There's a song on Train's latest album that's either the most brilliant or the most batshit-crazy you'll hear all year. It's called "You Can Finally Meet My Mom," and the narrative behind it goes like this: Singer Patrick Monahan tells the love of his life that when he dies and goes to heaven, he doesn't want to pal around with any famous people, including, but certainly not limited to, "Gilda Radner, Buddha, or the dude who had Pop Rocks and soda at the same time." Nope, he wants to hang with his girl. Plus, she'll finally get to meet his dead mother. It's filled with lots of namedropping and sentimentality that collide over four minutes and 40 seconds. Oh, and it's catchy as hell. The rest of California 37 is the usual Train ride of mainstream rock polished to gold standards with a few lyrical curveballs thrown in. Hopefully they'll play "You Can Finally Meet My Mom" when they come to town. You'll most definitely hear "Drops of Jupiter" and "Hey, Soul Sister," the most annoying song on the planet three years ago. — Michael GallucciTrain With Mat Kearney and Andy Grammer. 7 p.m. Thursday, August 16. Jacobs Pavilion at Nautica. Tickets: $35-$75. Call 800-745-3000 or visit ticketmaster.com.
Red Wanting Blue
The grassroots appeal of these Columbus throwback rockers (who channel everything you ever loved or hated about the safer side of '90s alt-rock) finally carried them into the mainstream last month when they played "Audition" from their latest album on David Letterman's show. Like Hootie & the Blowfish, the band they most sound like, Red Wanting Blue's heartland-approved mom rock is made for summertime patios and casual reunions for recently graduated college kids who don't want to grow up. — Gallucci
8 p.m., $12. Musica.
Low-fi indie-rock heroes Sebadoh had a pretty stellar year last year. They reissued a deluxe version of their best album, 1994's too-stoned-to-give-a-fuck classic Bakesale, and then went on the road, playing most of the songs from it and the almost as excellent followup album, Harmacy (which is still waiting for its own deluxe reissue). Frontman Lou Barlow even seemed to crack a smile through the frowns that were planted on his face through most of the '90s. Sebadoh are back on the road, playing their classics again. The band is opening for itself on this tour. Barlow will perform some solo songs, and the other two guys – Jason Loewenstein and Bob D'Amico – team up as Circle of Buzzards for a short set. Once the short tour winds down, Barlow's other group, Dinosaur Jr., will release a new album next month and then tour. Sebadoh have also laid down some tracks for a new album, which should be out sometime next year. For a guy once saddled with the "slacker" label, Barlow sure is doing his best to lose it lately. — GallucciSebadoh/Lou Barlow/Circle of Buzzards9 p.m. Friday, August 17. Grog Shop. Tickets: $14, $12 in advance. Call 216-321-5588 or visit grogshop.gs.
Our Last Night
New Hampshire punks Our Last Night smooth out some of their rougher edges on their third album, which comes out this week. That basically means that the pop side of the quintet's pop-punk equation is more prominent now, giving some songs (especially the title tune, the record's first single) more of a fighting chance with fans who may have been a little turned off by their more metalcore moments. But it's not all sparkles and glitter, as their ferocious live show will undoubtedly prove. — Gallucci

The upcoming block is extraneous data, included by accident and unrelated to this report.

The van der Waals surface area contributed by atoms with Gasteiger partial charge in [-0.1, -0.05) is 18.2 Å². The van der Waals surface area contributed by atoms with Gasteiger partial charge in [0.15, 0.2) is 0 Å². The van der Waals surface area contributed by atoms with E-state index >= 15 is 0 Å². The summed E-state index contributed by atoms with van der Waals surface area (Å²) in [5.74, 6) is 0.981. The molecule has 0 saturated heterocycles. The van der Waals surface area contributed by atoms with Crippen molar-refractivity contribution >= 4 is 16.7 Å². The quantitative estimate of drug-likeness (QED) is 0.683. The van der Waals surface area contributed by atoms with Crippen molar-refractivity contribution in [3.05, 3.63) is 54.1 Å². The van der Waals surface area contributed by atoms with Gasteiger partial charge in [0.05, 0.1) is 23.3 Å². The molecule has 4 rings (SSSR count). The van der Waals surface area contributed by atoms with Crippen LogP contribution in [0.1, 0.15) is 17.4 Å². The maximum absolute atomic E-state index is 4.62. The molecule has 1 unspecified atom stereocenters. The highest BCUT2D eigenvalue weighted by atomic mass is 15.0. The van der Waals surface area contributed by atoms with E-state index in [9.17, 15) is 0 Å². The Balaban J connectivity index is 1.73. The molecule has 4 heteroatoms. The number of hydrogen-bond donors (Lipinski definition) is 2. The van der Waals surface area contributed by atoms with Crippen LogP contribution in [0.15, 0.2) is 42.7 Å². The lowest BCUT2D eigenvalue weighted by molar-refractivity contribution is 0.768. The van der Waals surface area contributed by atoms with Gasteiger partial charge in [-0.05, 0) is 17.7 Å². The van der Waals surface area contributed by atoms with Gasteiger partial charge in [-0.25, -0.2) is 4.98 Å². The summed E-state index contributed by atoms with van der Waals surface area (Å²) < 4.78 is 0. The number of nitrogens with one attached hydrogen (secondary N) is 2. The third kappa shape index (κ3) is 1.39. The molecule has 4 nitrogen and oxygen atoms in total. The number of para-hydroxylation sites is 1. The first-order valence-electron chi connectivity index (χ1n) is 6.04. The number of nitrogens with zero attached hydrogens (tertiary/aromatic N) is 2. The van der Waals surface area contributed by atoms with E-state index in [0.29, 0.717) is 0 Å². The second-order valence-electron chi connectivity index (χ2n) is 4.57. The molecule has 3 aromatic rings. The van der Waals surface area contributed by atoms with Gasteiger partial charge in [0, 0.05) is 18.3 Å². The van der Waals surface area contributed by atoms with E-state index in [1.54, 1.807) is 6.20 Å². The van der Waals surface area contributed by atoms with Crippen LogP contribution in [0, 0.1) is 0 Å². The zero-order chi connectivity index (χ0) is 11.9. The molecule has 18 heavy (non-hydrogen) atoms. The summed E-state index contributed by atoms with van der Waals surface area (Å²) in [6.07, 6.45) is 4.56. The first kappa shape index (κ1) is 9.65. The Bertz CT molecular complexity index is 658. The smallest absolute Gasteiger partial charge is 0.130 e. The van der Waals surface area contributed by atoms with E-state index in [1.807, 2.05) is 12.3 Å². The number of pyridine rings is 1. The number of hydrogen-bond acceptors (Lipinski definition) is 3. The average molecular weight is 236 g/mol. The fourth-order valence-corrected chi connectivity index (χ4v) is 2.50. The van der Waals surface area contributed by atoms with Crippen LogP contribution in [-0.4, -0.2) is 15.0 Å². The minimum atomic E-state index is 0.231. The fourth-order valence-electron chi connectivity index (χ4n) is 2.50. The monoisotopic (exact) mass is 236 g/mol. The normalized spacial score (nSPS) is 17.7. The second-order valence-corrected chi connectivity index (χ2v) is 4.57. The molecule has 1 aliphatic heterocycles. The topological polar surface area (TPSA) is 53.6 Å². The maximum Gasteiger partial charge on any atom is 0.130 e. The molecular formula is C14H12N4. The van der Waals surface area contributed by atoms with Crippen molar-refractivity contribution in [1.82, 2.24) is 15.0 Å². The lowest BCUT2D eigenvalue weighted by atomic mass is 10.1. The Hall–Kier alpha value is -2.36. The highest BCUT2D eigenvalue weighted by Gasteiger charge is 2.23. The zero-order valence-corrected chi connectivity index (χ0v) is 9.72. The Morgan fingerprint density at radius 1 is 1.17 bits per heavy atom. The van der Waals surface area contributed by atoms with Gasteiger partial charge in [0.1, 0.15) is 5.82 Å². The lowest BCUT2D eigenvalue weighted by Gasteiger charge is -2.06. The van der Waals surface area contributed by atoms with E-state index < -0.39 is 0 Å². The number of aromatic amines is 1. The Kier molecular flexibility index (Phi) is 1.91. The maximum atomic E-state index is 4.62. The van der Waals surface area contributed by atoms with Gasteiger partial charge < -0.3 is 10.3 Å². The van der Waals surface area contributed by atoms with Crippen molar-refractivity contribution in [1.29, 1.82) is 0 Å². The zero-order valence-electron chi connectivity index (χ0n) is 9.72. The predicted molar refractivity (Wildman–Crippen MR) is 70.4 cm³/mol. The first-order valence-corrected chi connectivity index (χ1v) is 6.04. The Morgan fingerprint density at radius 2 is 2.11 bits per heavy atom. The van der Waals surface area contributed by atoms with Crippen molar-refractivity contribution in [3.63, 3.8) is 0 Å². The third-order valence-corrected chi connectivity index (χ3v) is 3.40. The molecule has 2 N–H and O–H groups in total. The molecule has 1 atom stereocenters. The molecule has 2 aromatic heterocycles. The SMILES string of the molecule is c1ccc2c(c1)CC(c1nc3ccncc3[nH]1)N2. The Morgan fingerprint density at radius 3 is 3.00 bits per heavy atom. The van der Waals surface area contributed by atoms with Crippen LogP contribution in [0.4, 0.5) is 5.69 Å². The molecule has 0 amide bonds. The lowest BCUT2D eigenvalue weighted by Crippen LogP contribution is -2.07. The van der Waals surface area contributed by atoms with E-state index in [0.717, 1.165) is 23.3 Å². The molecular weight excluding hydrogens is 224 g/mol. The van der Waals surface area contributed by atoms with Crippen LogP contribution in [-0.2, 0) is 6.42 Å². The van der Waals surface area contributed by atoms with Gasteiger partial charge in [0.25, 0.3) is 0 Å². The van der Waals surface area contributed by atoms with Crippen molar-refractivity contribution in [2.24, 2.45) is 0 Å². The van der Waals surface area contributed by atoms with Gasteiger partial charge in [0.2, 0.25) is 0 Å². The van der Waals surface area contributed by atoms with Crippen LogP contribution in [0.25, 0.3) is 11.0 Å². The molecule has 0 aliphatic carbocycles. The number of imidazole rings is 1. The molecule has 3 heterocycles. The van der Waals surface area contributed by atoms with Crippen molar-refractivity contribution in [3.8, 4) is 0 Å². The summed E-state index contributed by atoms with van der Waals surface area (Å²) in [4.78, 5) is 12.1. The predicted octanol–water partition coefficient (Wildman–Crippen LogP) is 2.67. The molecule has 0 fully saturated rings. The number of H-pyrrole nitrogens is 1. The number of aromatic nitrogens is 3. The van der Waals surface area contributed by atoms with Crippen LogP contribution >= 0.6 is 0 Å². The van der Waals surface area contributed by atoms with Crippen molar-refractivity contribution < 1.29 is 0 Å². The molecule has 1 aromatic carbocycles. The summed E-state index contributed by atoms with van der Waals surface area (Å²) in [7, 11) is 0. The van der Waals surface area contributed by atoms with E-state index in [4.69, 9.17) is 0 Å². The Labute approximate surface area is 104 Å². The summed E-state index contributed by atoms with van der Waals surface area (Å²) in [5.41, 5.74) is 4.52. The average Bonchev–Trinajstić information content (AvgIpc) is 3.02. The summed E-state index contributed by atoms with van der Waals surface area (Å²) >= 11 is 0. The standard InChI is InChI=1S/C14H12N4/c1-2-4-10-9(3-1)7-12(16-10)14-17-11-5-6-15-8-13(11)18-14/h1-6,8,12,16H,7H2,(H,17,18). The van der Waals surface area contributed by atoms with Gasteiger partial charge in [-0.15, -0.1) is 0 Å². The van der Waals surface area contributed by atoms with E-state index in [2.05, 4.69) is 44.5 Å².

With Skies of December, Asyria, and Motives. 8:30 p.m., $8 ADV, $10 DOS. Grog Shop.
What's more remarkable? That the all-female Japanese trio Shonen Knife have been around for 30 years? Or that their recently released 18th album, Pop Tune, sounds exactly like their first one? We're not complaining. It's not like the Ramones – whom Shonen Knife paid tribute to last year with a covers album and who are the band's most obvious reference point – really mixed things up. So yeah, Pop Tune is filled with three-chord, three-minute blasts of catchy, if kinda repetitive, garage-punk. What of it? — Gallucci
8:30 p.m., $12. Beachland Ballroom.
Sharon Van Etten
Her fans might disagree, but beloved indie-rock It Girl/singer-songwriter Sharon Van Etten has much in common with reviled indie-rock It Girl/internet-sensation Lana Del Rey. Their latest albums came out within a week of each other earlier this year, they both have New York/New Jersey roots, and they both make somber, moody songs about how much love can suck. But where Del Rey was viciously dismissed after a train-wreck of a performance on Saturday Night Live before her album even came out, Van Etten's album has been heralded as one of the year's best by nearly every music blog on the planet. And there are certainly moments on Tramp, which is her third record, where she gets into a groove that pulls all these songs of heartbreak into a place with some very dark corners. Van Etten plays the Rock Hall's free "Summer in the City" series this week, and we're guessing this one's going to be packed. So get there early. You should also get there early to check out the openers, jangly Kent folk-rockers Bethesda. — GallucciSharon Van Etten With Bethesda. 7 p.m. Wednesday, August 22. Rock and Roll Hall of Fame and Museum. Free. Call 216-781-7625 or visit rockhall.com.
The Reverend Peyton's Big Damn Band
These Indiana-based shit-kickers made their name by hitting the road and staying on it until they couldn't play another note. Their albums — the latest, Between the Ditches, just came out — don't do their live shows justice. The trio —led by the Rev., a grizzly bear kinda guy — plays a bluesy mix of Americana and country that sounds like something you might hear in a juke joint you probably shouldn't be in after dark. But that's exactly what makes their concerts so damn exciting. You never know what might spill. — Gallucci
8:30 p.m., $8 ADV, $10 DOS. Grog Shop.
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